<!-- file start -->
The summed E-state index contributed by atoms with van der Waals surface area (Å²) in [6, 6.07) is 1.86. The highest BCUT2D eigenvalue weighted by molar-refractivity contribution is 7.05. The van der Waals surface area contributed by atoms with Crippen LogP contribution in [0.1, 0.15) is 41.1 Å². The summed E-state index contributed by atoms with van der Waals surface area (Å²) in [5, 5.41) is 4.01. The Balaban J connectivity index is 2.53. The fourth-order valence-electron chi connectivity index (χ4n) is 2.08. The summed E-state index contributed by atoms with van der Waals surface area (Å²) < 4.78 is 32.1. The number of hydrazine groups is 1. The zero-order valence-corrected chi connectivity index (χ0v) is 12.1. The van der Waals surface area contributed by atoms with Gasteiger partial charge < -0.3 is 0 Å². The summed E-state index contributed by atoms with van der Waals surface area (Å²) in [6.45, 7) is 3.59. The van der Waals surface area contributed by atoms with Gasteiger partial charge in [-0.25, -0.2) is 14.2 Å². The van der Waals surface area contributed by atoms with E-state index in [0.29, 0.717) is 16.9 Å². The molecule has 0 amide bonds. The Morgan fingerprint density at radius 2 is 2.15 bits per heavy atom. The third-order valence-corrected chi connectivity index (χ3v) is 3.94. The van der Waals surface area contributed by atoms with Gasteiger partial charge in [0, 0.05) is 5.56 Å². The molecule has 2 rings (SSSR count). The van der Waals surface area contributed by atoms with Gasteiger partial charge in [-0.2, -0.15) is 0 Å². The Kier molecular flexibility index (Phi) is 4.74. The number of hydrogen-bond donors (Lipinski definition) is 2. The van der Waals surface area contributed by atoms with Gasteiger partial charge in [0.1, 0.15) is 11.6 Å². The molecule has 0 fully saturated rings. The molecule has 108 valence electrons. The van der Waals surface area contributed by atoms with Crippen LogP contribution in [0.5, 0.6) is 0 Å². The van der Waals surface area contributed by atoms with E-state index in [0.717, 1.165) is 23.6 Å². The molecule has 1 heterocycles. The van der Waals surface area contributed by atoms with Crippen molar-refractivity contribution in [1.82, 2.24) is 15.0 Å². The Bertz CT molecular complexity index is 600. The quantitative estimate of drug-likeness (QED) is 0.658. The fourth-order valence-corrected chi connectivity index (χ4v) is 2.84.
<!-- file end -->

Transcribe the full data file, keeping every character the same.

The summed E-state index contributed by atoms with van der Waals surface area (Å²) in [6, 6.07) is 1.86. The highest BCUT2D eigenvalue weighted by molar-refractivity contribution is 7.05. The van der Waals surface area contributed by atoms with Crippen LogP contribution in [0.1, 0.15) is 41.1 Å². The summed E-state index contributed by atoms with van der Waals surface area (Å²) in [5, 5.41) is 4.01. The Balaban J connectivity index is 2.53. The fourth-order valence-electron chi connectivity index (χ4n) is 2.08. The summed E-state index contributed by atoms with van der Waals surface area (Å²) < 4.78 is 32.1. The number of hydrazine groups is 1. The zero-order valence-corrected chi connectivity index (χ0v) is 12.1. The van der Waals surface area contributed by atoms with Gasteiger partial charge < -0.3 is 0 Å². The summed E-state index contributed by atoms with van der Waals surface area (Å²) in [6.45, 7) is 3.59. The van der Waals surface area contributed by atoms with Gasteiger partial charge in [-0.25, -0.2) is 14.2 Å². The van der Waals surface area contributed by atoms with E-state index in [0.29, 0.717) is 16.9 Å². The molecule has 0 amide bonds. The Morgan fingerprint density at radius 2 is 2.15 bits per heavy atom. The third-order valence-corrected chi connectivity index (χ3v) is 3.94. The van der Waals surface area contributed by atoms with Gasteiger partial charge in [0, 0.05) is 5.56 Å². The molecule has 2 rings (SSSR count). The van der Waals surface area contributed by atoms with Gasteiger partial charge in [-0.2, -0.15) is 0 Å². The Kier molecular flexibility index (Phi) is 4.74. The number of hydrogen-bond donors (Lipinski definition) is 2. The van der Waals surface area contributed by atoms with Gasteiger partial charge in [0.1, 0.15) is 11.6 Å². The molecule has 0 fully saturated rings. The molecule has 108 valence electrons. The van der Waals surface area contributed by atoms with Crippen LogP contribution in [0.5, 0.6) is 0 Å². The van der Waals surface area contributed by atoms with E-state index in [0.717, 1.165) is 23.6 Å². The molecule has 1 heterocycles. The van der Waals surface area contributed by atoms with Crippen molar-refractivity contribution in [1.82, 2.24) is 15.0 Å². The Bertz CT molecular complexity index is 600. The quantitative estimate of drug-likeness (QED) is 0.658. The fourth-order valence-corrected chi connectivity index (χ4v) is 2.84.